I used to feel obligated to finish every book I started. Now I don't. If a book isn't "grabbing" me, I don't bother finishing it. But overall, I do finish most of the books I start.
Every book I pick up has 100 pages to get me. If it doesn't then bye bye. I never thought of it as matrity it's just reading is not something I have to do now. I'm not in school. I do read the book if I'm in a book group so I can discuss it but other then that I stick by my 100 page rule. I have way too many other things I have to do.....
That's tough for me...I tend to be one of those people that is in for the long haul with a book...and I can't remember the last time I didn't finish a book I started. I always feel guilty if I don't finish the book and then of course there is always that feeling "that it is going to get better" and I will have missed it - unfortunately some books never get better. At 60 years old I can probably count on one hand the number of books that I have started and then stopped reading midway...
Sadly, I do feel the need to finish every book I start. It may not be for -years-, and I may have to start over, but I always finish them.
Not only that, but I'm a sci-fi fantasy reader, which presents other problems. I always finish -series- too, even if it goes downhill after the frist one.
I think it's just a bad case of being compelled to know what happens next.
Thank you for describing a concept that I have long struggled with but have never been able to name. I too am one of those people who have always felt that they should read an entire book, even if it's not interesting, well-written, or even comprehensible.
Happily, I've given that up to some extent as of late, deciding that life is too short to waste on books I can't make it through. Hence, "Backlash" sits on my shelf because I got too depressed reading it, I admit that I will likely never make it all the way through "Guns, Germs, and Steel," and my husband's copy of Tintin sits on the headboard under the Arts section from the Sunday Post. Yet, I still feel that twinge of guilt when I return a book I have only read half of.
I suppose this brings a new meaning to the concept of biblio-therapy.
I go both ways. Some books I reach a point where something terrible is about to happen, and I just don't want it to become reality, so I stop to prevent it from occurring. (Yes, I can be just like a five year-old in some regards.)
On the other hand, there are other books that just don't grab me and I put them down for a while. "It's not you; it's me" kind of mentality. Sometimes either the book or I just don't fit at a certain point in our lives, but I feel we might at some other time. Housekeeping was that kind of book. I'm hoping White Teeth is that kind of book, too.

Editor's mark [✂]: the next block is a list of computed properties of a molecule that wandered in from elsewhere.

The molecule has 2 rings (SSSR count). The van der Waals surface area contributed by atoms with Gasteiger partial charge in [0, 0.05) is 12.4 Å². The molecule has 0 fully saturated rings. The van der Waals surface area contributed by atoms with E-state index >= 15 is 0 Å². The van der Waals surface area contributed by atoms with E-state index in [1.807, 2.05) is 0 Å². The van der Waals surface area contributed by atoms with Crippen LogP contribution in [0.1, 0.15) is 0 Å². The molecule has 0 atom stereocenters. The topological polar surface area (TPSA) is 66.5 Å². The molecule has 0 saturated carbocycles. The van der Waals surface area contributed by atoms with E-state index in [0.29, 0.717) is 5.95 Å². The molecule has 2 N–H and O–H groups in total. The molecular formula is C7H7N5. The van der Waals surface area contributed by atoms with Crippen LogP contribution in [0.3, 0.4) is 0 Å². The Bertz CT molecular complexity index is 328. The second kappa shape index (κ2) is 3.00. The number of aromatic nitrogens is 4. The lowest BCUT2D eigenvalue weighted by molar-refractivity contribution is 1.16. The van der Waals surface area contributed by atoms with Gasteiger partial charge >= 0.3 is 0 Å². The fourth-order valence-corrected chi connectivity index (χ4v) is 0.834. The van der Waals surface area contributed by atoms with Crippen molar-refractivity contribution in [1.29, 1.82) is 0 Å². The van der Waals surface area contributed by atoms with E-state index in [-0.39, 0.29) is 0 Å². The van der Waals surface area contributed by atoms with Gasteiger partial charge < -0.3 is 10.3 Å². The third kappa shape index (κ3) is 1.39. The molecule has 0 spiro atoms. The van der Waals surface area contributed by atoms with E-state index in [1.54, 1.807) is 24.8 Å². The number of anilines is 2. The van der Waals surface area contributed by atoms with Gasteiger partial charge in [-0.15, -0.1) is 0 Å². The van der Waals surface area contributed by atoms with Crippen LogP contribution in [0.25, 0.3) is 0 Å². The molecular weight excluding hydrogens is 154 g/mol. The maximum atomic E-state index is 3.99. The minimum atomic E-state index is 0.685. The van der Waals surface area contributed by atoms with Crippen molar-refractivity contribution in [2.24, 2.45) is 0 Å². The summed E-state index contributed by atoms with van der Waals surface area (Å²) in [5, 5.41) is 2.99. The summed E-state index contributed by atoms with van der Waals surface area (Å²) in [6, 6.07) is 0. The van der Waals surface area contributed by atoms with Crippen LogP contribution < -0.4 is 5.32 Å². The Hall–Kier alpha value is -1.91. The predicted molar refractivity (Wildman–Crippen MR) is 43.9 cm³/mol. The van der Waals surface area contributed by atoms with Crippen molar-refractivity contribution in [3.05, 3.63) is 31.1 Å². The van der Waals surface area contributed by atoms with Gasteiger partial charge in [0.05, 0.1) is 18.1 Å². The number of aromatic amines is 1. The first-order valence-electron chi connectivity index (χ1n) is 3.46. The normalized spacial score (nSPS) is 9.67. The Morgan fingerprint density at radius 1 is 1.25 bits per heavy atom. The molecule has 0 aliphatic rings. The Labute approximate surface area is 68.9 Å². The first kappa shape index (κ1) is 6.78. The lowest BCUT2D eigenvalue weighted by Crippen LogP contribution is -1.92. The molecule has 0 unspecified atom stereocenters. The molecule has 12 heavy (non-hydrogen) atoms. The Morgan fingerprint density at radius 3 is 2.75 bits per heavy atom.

A sign of maturity to give up reading a book? or finish it? I think the author is reaching. I tend to finish what I start unless it's truly absymal, not that I don't have a few DNF's on my shelves - waiting for me to finish them.
I read every book from cover to cover. In the past 10 years I have only given up on one book (I read 5 in an average week). I always keep going in the hope that something will happen to save the book - shame it only happens some of the time.
In my old age, I've developed a tendency to not pick up books I'm certain I'll dislike. Generally I browse the beginning, then peek a hundred or so pages in. At that point, I usually have a sense of whether or not I'll stick with it. My pet peeves are blatant author intrusion (see Richard Preston's Hot Zone for a prime example)or a bad case of florid purple prose in a so-called nonfiction title. The last book I truly disliked (and refused to finish)was The Great Immortality, a book assumed I'd love because it was about the Black Death and therefore I skipped my usual pre-read browse. Oops. Anyway, if I find a book is that crappy, I stop reading it and pass it on. Life is too short.
Hmm... I do abandon books, but I feel obligated to at least give the book a good chance. I read enough of it to get a good feeling for what it's about, get to know the characters... and then if I just really don't like it, I don't force myself to continue.
However, I also only read one book at a time, so I rarely have a reason to ignore a book that I'm actually enjoying. If only I could apply that philosophy to knitting projects :)